Eve Alcock is Director of Public Affairs at QAA

Ailsa Crum is Director of Membership, Quality Enhancement and Standards at QAA

Nick Watmough is a Quality Enhancement and Standards Specialist at QAA

Earlier this month, the governor of the Bank of England told the BBC that AI wouldn’t massively increase unemployment. He argued that in the face of technological revolutions “economies adapt, jobs adapt, and we learn to work with it.”

There won’t be fewer jobs, but there will be different ones. In January, MIT’s Technology review recalled, in this context, that in 1938 its then president Karl Compton had supposed that emergent technologies have “created so many new industries” that “technological unemployment is a myth.”

Today, as our post-industrial revolution sees once inviolable white-collar professions fall into step with the march of the machines, another Dr Compton – King’s College London’s Martin Compton – has stressed that universities must be unafraid to engage with the employment opportunities offered by new tech, to prepare students “for the world they’re actually going to be living in.”

The increasingly common use of AI tools is causing rapid shifts in the labour market. A key challenge for policymakers, educators and researchers is to identify which areas of work will be most affected by this technology.

People and skills

Will demand increase for creative and critical communicators, highlighting those “people skills” sometimes portrayed as among the benefits offered by arts, humanities and social science degrees?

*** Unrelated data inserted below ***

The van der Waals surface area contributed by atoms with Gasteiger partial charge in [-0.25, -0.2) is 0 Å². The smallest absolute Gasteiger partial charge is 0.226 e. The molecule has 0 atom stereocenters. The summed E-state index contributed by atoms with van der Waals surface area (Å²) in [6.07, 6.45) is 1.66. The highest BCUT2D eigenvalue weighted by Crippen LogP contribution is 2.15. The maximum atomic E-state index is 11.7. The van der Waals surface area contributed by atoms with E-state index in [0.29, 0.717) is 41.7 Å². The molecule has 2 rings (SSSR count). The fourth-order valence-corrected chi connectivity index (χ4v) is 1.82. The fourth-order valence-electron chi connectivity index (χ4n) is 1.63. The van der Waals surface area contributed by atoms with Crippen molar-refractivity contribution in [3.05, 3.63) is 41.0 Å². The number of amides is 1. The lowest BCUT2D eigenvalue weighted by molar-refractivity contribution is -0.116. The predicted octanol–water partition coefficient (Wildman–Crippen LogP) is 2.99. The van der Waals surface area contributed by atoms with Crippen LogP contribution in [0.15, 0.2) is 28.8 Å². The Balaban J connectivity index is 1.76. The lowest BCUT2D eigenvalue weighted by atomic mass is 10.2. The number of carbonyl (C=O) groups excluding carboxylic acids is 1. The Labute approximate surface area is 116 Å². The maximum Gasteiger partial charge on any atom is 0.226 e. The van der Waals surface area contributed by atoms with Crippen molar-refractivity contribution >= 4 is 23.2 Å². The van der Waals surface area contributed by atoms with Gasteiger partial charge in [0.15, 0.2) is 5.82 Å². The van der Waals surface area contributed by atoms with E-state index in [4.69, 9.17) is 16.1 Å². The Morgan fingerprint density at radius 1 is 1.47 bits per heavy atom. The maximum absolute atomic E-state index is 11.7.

Or will those “soft” transferable skills be all too easily simulated by AI tools, underlining our need for those rigours traditionally associated with scientific and technological innovators, people able to ask the insightful questions the tech can’t?

Or might these tools instead disrupt and transform the disciplinary paradigms of public discourse, deconstructing and resolving the dichotomies of such popular stereotypes?

In any case, it looks like successful graduates will increasingly need to operate in a hybrid workplace. What, then, is the role of higher education in preparing those graduates for that workplace? And how can it most effectively use AI tools to do so?

There are opportunities for such tools to help marginalised and differently abled students achieve their potentials in their studies and their careers. But this will require not only (as a recent HEPI report proposed) that providers subsidise access to the most effective tools, but also that employers continue that support – to avoid deepening a digital divide which exacerbates disadvantage.

Meanwhile, such studies as one of our new Collaborative Enhancement Project led by the University of Bath – exploring ways of “making human learning visible in a world of invisible generative AI” – raise broader questions beyond the scope of our reflections here. What, after all, are the things we should hold onto if we are to avoid adapting so far that we break something precious – something innate to our disciplines, our cultures and our humanity – that may not easily mend?

Thinking alongside the bots

AI isn’t all about academic integrity, although the volume of concerns in this area has sometimes felt overwhelming. In fact, higher education is increasingly embracing progressive learning, teaching and assessment strategies designed to prepare students for AI-enhanced professional environments.

Sarah Eaton has envisaged a “post-plagiarism era where we can’t know where the human ends and AI begins” – one in which hybrid outputs are the norm. To accept that, we must acknowledge the ways in which artificial intelligence might change the ways we understand concepts like cheating, and what constitutes good learning.